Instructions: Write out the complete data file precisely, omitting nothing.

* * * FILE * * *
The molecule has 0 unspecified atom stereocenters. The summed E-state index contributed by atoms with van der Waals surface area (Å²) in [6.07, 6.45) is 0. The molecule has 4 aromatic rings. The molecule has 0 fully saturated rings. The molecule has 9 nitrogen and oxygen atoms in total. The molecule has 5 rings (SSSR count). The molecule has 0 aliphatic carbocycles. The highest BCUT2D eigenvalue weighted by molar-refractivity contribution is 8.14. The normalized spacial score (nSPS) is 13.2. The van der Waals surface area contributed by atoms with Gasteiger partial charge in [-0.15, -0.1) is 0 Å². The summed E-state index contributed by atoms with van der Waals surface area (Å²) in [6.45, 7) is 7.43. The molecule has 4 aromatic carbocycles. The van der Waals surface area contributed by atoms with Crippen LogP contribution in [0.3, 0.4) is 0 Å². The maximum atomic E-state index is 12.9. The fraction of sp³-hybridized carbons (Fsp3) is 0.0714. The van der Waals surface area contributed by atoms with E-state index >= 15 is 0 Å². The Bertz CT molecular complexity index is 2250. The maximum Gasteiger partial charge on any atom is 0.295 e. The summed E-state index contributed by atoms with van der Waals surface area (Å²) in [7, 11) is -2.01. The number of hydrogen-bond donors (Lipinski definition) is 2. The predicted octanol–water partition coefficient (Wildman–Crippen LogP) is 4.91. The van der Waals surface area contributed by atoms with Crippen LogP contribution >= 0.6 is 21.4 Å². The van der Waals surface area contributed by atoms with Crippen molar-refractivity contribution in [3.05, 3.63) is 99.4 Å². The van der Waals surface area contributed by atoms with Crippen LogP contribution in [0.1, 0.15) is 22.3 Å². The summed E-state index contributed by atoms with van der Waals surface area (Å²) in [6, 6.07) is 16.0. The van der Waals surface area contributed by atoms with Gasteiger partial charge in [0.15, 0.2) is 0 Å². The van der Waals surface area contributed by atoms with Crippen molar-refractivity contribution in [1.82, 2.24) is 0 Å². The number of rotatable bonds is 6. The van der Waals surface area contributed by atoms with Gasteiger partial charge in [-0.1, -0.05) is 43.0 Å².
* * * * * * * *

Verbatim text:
The molecule has 0 unspecified atom stereocenters. The summed E-state index contributed by atoms with van der Waals surface area (Å²) in [6.07, 6.45) is 0. The molecule has 4 aromatic rings. The molecule has 0 fully saturated rings. The molecule has 9 nitrogen and oxygen atoms in total. The molecule has 5 rings (SSSR count). The molecule has 0 aliphatic carbocycles. The highest BCUT2D eigenvalue weighted by molar-refractivity contribution is 8.14. The normalized spacial score (nSPS) is 13.2. The van der Waals surface area contributed by atoms with Gasteiger partial charge in [-0.15, -0.1) is 0 Å². The summed E-state index contributed by atoms with van der Waals surface area (Å²) in [6.45, 7) is 7.43. The molecule has 4 aromatic carbocycles. The van der Waals surface area contributed by atoms with Crippen LogP contribution in [0.3, 0.4) is 0 Å². The maximum atomic E-state index is 12.9. The fraction of sp³-hybridized carbons (Fsp3) is 0.0714. The van der Waals surface area contributed by atoms with E-state index >= 15 is 0 Å². The Bertz CT molecular complexity index is 2250. The maximum Gasteiger partial charge on any atom is 0.295 e. The summed E-state index contributed by atoms with van der Waals surface area (Å²) in [7, 11) is -2.01. The number of hydrogen-bond donors (Lipinski definition) is 2. The predicted octanol–water partition coefficient (Wildman–Crippen LogP) is 4.91. The van der Waals surface area contributed by atoms with Crippen LogP contribution >= 0.6 is 21.4 Å². The van der Waals surface area contributed by atoms with Crippen molar-refractivity contribution in [3.05, 3.63) is 99.4 Å². The van der Waals surface area contributed by atoms with Crippen LogP contribution in [0.1, 0.15) is 22.3 Å². The summed E-state index contributed by atoms with van der Waals surface area (Å²) in [6, 6.07) is 16.0. The van der Waals surface area contributed by atoms with Gasteiger partial charge in [0.15, 0.2) is 0 Å². The van der Waals surface area contributed by atoms with Crippen molar-refractivity contribution in [1.82, 2.24) is 0 Å². The number of rotatable bonds is 6. The van der Waals surface area contributed by atoms with Gasteiger partial charge in [-0.1, -0.05) is 43.0 Å².